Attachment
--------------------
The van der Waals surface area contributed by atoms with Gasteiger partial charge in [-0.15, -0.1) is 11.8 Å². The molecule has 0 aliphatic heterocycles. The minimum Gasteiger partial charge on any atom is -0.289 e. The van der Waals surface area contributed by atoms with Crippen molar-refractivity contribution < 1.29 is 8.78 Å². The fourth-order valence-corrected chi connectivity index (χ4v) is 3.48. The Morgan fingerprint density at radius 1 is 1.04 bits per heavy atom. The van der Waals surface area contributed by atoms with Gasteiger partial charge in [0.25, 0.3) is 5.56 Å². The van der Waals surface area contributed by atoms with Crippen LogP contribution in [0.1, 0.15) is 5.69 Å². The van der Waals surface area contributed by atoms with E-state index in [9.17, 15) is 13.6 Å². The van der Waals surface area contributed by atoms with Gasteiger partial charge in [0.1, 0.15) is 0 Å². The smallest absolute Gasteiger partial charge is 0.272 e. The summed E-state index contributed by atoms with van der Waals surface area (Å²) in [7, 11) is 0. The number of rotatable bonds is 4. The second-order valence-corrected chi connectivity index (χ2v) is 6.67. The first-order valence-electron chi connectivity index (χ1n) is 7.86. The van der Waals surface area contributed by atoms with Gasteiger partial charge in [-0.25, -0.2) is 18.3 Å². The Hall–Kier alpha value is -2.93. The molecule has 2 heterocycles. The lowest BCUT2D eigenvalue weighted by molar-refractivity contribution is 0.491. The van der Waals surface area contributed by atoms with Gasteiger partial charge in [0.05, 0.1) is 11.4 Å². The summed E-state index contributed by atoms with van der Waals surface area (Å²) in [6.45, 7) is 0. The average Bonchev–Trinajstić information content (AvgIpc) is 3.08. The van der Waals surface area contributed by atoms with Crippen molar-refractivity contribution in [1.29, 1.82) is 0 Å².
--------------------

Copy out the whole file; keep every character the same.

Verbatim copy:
The van der Waals surface area contributed by atoms with Gasteiger partial charge in [-0.15, -0.1) is 11.8 Å². The molecule has 0 aliphatic heterocycles. The minimum Gasteiger partial charge on any atom is -0.289 e. The van der Waals surface area contributed by atoms with Crippen molar-refractivity contribution < 1.29 is 8.78 Å². The fourth-order valence-corrected chi connectivity index (χ4v) is 3.48. The Morgan fingerprint density at radius 1 is 1.04 bits per heavy atom. The van der Waals surface area contributed by atoms with Gasteiger partial charge in [0.25, 0.3) is 5.56 Å². The van der Waals surface area contributed by atoms with Crippen LogP contribution in [0.1, 0.15) is 5.69 Å². The van der Waals surface area contributed by atoms with E-state index in [9.17, 15) is 13.6 Å². The van der Waals surface area contributed by atoms with Gasteiger partial charge in [0.1, 0.15) is 0 Å². The smallest absolute Gasteiger partial charge is 0.272 e. The summed E-state index contributed by atoms with van der Waals surface area (Å²) in [7, 11) is 0. The number of rotatable bonds is 4. The second-order valence-corrected chi connectivity index (χ2v) is 6.67. The first-order valence-electron chi connectivity index (χ1n) is 7.86. The van der Waals surface area contributed by atoms with Gasteiger partial charge in [-0.25, -0.2) is 18.3 Å². The Hall–Kier alpha value is -2.93. The molecule has 2 heterocycles. The lowest BCUT2D eigenvalue weighted by molar-refractivity contribution is 0.491. The van der Waals surface area contributed by atoms with Gasteiger partial charge in [0.05, 0.1) is 11.4 Å². The summed E-state index contributed by atoms with van der Waals surface area (Å²) in [6.45, 7) is 0. The average Bonchev–Trinajstić information content (AvgIpc) is 3.08. The van der Waals surface area contributed by atoms with Crippen molar-refractivity contribution in [1.29, 1.82) is 0 Å².